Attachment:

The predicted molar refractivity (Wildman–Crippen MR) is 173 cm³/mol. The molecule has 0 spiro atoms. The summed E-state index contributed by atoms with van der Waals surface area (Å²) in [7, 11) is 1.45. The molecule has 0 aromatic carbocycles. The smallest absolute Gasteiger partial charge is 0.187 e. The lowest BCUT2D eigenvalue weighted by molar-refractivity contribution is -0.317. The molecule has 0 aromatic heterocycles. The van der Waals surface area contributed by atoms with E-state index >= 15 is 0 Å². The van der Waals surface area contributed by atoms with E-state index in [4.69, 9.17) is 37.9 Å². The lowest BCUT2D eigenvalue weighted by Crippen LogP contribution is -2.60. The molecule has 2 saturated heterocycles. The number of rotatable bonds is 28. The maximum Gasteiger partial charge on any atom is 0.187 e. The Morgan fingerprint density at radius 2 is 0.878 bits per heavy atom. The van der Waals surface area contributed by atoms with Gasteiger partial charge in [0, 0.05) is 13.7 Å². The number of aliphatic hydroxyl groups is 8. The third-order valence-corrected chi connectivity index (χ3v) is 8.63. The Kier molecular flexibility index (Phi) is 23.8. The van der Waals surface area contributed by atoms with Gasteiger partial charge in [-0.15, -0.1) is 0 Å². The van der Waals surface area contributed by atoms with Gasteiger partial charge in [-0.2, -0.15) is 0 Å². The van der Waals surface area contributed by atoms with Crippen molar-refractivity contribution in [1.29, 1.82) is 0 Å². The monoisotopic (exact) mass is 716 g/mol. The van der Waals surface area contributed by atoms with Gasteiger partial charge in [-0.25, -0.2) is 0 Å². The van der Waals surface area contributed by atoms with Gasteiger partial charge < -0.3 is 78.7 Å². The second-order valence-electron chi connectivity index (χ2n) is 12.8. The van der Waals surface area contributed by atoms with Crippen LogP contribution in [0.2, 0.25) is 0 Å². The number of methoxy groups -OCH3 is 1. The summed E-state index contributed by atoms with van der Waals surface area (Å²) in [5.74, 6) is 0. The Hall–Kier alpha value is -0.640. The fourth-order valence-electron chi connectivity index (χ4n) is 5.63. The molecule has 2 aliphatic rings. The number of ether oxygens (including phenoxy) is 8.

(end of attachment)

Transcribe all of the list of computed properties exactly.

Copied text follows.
The predicted molar refractivity (Wildman–Crippen MR) is 173 cm³/mol. The molecule has 0 spiro atoms. The summed E-state index contributed by atoms with van der Waals surface area (Å²) in [7, 11) is 1.45. The molecule has 0 aromatic carbocycles. The smallest absolute Gasteiger partial charge is 0.187 e. The lowest BCUT2D eigenvalue weighted by molar-refractivity contribution is -0.317. The molecule has 0 aromatic heterocycles. The van der Waals surface area contributed by atoms with E-state index >= 15 is 0 Å². The van der Waals surface area contributed by atoms with E-state index in [4.69, 9.17) is 37.9 Å². The lowest BCUT2D eigenvalue weighted by Crippen LogP contribution is -2.60. The molecule has 2 saturated heterocycles. The number of rotatable bonds is 28. The maximum Gasteiger partial charge on any atom is 0.187 e. The Morgan fingerprint density at radius 2 is 0.878 bits per heavy atom. The van der Waals surface area contributed by atoms with Gasteiger partial charge in [0, 0.05) is 13.7 Å². The number of aliphatic hydroxyl groups is 8. The third-order valence-corrected chi connectivity index (χ3v) is 8.63. The Kier molecular flexibility index (Phi) is 23.8. The van der Waals surface area contributed by atoms with Gasteiger partial charge in [-0.15, -0.1) is 0 Å². The van der Waals surface area contributed by atoms with Gasteiger partial charge in [-0.2, -0.15) is 0 Å². The van der Waals surface area contributed by atoms with Crippen molar-refractivity contribution in [1.29, 1.82) is 0 Å². The monoisotopic (exact) mass is 716 g/mol. The van der Waals surface area contributed by atoms with Gasteiger partial charge in [-0.25, -0.2) is 0 Å². The van der Waals surface area contributed by atoms with Gasteiger partial charge < -0.3 is 78.7 Å². The second-order valence-electron chi connectivity index (χ2n) is 12.8. The van der Waals surface area contributed by atoms with Crippen LogP contribution in [0.2, 0.25) is 0 Å². The number of methoxy groups -OCH3 is 1. The summed E-state index contributed by atoms with van der Waals surface area (Å²) in [5.74, 6) is 0. The Hall–Kier alpha value is -0.640. The fourth-order valence-electron chi connectivity index (χ4n) is 5.63. The molecule has 2 aliphatic rings. The number of ether oxygens (including phenoxy) is 8.